Moonshine Mullin, Stephen Foster, Churchill Downs, June 14th 2014
Trained by Randy Morse, Sire: Albert the Great. Dam: Mullen Road by Distant View
Randy Patterson was one week old when his mom first took him to Anthony Downs not far from their home in Anthony, Kansas, in 1953. “I never missed a meet from 1953 to 2009,” Patterson said proudly. The track, which opened in 1904, held an annual five or six-day meet alternating Thoroughbred/harness races with greyhound racing on a small track inside the bullring for horses. “They’d start the card with a horse race, then a dog race,” Patterson said. Despite the support of Patterson, a successful cattleman, and other sponsors, the track closed in 2009. It was demolished three years later to create space for a housing development.
Patterson didn’t buy his first horse until a chance meeting in 1985 in a parking lot with a fellow he had done cattle business. “He said, ‘Me and a lawyer are going to claim a horse at Ak-Sar-Ben. Do you want in?’” Patterson said, “Yes,” and the horse they claimed for $11,500, quickly made $20,000. “I thought, ‘Where’s this game been all my life?’” Patterson laughed. “Since then, it’s had its ups and downs.”
Claiming Moonshine Mullin, a six-year-old gelding, for $40,000 last November has taken Patterson to heights he never imagined. Moonshine Mullin had considerable back class. He’d finished second in the 2011 Grade 2 Jim Dandy Stakes and sixth in the Grade 1 Travers to Stay Thirsty, who won Randy Morse, one of the three trainers Patterson uses for his ten-horse stable, urged Patterson to claim Moonshine Mullin for $25,000 earlier in a race at Remington Park. Patterson declined, and the horse was claimed by Maggi Moss. Then on November 30th claim Moonshine Mullin, this time for $40,000.
Despite having a great reason to say no – he would close a deal to purchase a 40-acre farm southwest of Hot Springs, Arkansas, the very next day – Patterson said yes. After Moonshine Mullin finished fourth and third in his first two starts for his new connections, Morse, who had studied all of Moonshine Mullin’s previous 25 races, decided to tell his jockey, Cliff Berry, to race Moonshine Mullin on the lead. The horse hasn’t lost since. His fourth straight victory was in the Grade 2 Alysheba Stakes.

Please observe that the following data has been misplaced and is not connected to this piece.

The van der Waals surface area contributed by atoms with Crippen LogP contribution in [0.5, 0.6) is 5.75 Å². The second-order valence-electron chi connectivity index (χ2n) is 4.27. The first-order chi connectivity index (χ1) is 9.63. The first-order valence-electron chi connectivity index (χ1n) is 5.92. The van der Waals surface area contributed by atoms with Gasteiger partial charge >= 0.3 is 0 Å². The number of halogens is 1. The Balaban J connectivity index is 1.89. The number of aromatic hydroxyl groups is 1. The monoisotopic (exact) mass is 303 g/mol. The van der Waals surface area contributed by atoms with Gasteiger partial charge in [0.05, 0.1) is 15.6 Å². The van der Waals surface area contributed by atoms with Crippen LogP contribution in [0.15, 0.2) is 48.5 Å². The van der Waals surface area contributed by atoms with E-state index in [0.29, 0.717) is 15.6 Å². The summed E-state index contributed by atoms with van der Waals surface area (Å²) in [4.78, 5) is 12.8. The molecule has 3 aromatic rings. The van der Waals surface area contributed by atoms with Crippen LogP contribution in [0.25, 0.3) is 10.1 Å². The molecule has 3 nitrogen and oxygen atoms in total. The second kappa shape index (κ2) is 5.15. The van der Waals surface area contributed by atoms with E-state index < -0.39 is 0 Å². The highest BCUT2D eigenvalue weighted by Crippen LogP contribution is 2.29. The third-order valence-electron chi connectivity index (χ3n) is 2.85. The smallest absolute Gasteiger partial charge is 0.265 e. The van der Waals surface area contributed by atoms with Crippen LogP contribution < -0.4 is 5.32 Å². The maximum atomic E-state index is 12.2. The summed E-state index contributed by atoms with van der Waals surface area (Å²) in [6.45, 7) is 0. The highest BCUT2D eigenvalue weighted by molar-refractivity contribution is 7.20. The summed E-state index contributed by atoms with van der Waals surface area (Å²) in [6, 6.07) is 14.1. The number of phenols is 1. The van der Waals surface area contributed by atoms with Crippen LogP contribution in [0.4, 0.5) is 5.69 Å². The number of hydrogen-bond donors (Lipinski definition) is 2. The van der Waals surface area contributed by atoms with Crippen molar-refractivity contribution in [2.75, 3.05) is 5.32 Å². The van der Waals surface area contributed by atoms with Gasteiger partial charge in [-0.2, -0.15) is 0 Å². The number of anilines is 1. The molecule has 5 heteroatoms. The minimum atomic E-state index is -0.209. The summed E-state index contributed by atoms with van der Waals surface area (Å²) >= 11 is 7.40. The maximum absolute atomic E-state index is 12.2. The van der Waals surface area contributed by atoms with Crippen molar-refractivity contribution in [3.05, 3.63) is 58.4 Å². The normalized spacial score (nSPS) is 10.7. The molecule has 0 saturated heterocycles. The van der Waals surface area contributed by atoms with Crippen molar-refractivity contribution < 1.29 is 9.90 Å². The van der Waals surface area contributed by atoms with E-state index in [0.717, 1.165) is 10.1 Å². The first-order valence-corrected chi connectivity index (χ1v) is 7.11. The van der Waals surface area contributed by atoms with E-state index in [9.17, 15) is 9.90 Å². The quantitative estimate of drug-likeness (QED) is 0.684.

He followed that with his win in the Grade 1 Stephen Foster. They were Patterson’s first Grade 2 and first Grade 1 victories. “Coming down the stretch, I was just like, ‘This is not supposed to happen with a claiming horse,’” Patterson said after the Stephen Foster.,Morse called Patterson again, asking him to
By purchasing his new farm, which he has named Cedar Run, Patterson took a leap of faith with his only child, his 28-year-old daughter Sara. “She’d say, ‘Why don’t you buy a horse farm and let me run it?’” Patterson said. At the time, she was working as the head of operations for a landfill. “She got a job offer in California, but she didn’t want to go there,” Patterson continued. “I didn’t want her to go.”
So he purchased the farm, which will be operated by Sara with the help of Randy Morse’s brother Robbie. “It was the day after the claim,” Patterson said.
Looks like a good decision, doesn’t it?